It is still to be discovered if this new design is ‘counterfeit-proof’, time will tell if it can be copied, it probably can but not on such an easy level as the old design was. Despite being the currency of my country of birth, I have been living in Amsterdam since this new coin came out so haven’t witnessed it that much for myself; also based on the fact that I rarely carry coins anywhere.
In collaboration with the London performance venue Café Oto, Swiss graphic designers Studio Feixen created an interactive, typographic poster for the café’s three-day music festival, Oto Nové Swiss. Studio Feixen were asked to design whatever they thought suited the event and since it was organised by Swiss cultural institutes in London, they decided it wasn’t ideal to advertise with printed posters in the streets of London but instead, digitally and online. The viewer is invited to interact with the poster; cursor movements adjust typography and colour as well as sound.
This is a unique idea and exploration into poster design, it’s interesting to see that a Swiss graphic design studio would choose a digital-only poster considering the country has such a long affinity with printed posters. I think projects like this show the progressive nature of graphic design studios in 21st century Switzerland.
To round off 10 years as Chief Creative Officer at Burberry, Christopher Bailey’s final collection was dedicated to an upgrade of the classic and iconic Burberry check pattern. The Burberry Rainbow check, now an official material, integrates the stripes of the rainbow flag into the beige, black, white and red pattern. The release of this Burberry Rainbow check coincided with Burberry making significant donations to support three LGBTQ+ youth charities.
This is a simple but powerful statement by Burberry as one of the biggest fashion houses. It’s great to see movements like LGBTQ+ becoming more present in the fashion industry.
Bjarke Ingels Group (BIG) are known for their adventurous and un-conventional architecture and their design for LEGO House in Denmark is a perfect example of this. LEGO House is an activity centre for children to play and learn with LEGO, set in the Danish town where LEGO bricks were invented. The centre offers a variety of exhibition spaces and public squares, including a roof terrace and pixelated staircases which double as informal auditorium spaces. The colourful building has been designed with the idea in mind that it could be made from LEGO pieces, as the model below shows.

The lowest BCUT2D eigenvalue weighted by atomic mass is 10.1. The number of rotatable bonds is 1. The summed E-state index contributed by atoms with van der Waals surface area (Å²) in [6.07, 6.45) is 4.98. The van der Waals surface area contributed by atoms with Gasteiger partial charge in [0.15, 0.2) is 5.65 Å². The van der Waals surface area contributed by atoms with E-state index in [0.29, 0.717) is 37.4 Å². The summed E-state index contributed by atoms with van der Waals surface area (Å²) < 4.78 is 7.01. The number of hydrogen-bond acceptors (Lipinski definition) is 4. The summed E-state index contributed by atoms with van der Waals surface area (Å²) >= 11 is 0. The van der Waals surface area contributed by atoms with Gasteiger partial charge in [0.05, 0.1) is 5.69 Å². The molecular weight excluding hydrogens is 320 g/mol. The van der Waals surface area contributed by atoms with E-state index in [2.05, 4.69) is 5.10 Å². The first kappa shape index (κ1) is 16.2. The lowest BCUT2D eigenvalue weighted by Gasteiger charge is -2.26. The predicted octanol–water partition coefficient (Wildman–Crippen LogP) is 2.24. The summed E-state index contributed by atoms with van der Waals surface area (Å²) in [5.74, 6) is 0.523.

Studio Marvil is a Czech design studio who create a new logo and visual identity for the Czech national railway, SŽDC (Správa Železniční Dopravní Cesty). Studio Marvil decided the name was impractically long and chose the letter Ž as a symbol for the whole network as ‘Železnice’ is the Czech word for ‘railway’. The Ž letter has been modified to resemble three parallel railway tracks and a railway switch and has been applied to everything from train carriages and containers to uniforms and stationery.
The whole identity feels so right for the railway industry; the symbol has all the right connotations and reminds me of the British Rail and Nederlandse Spoorwegen logos in terms of arrows and lines. The simple and modern application across various formats brings the identity to life.
Excavation: Evicted was Paul Cocksedge’s response to the threat of imminent eviction from his East London studio which was to make way for redevelopment. Unbeknownst to his landlord, Cocksedge drilled and excavated several tonnes of material from the floor and turned it into bespoke and beautiful furniture. Exposing layers of concrete, Victorian brick and other materials. The results revealed the site’s history while critiquing the state of the London property market.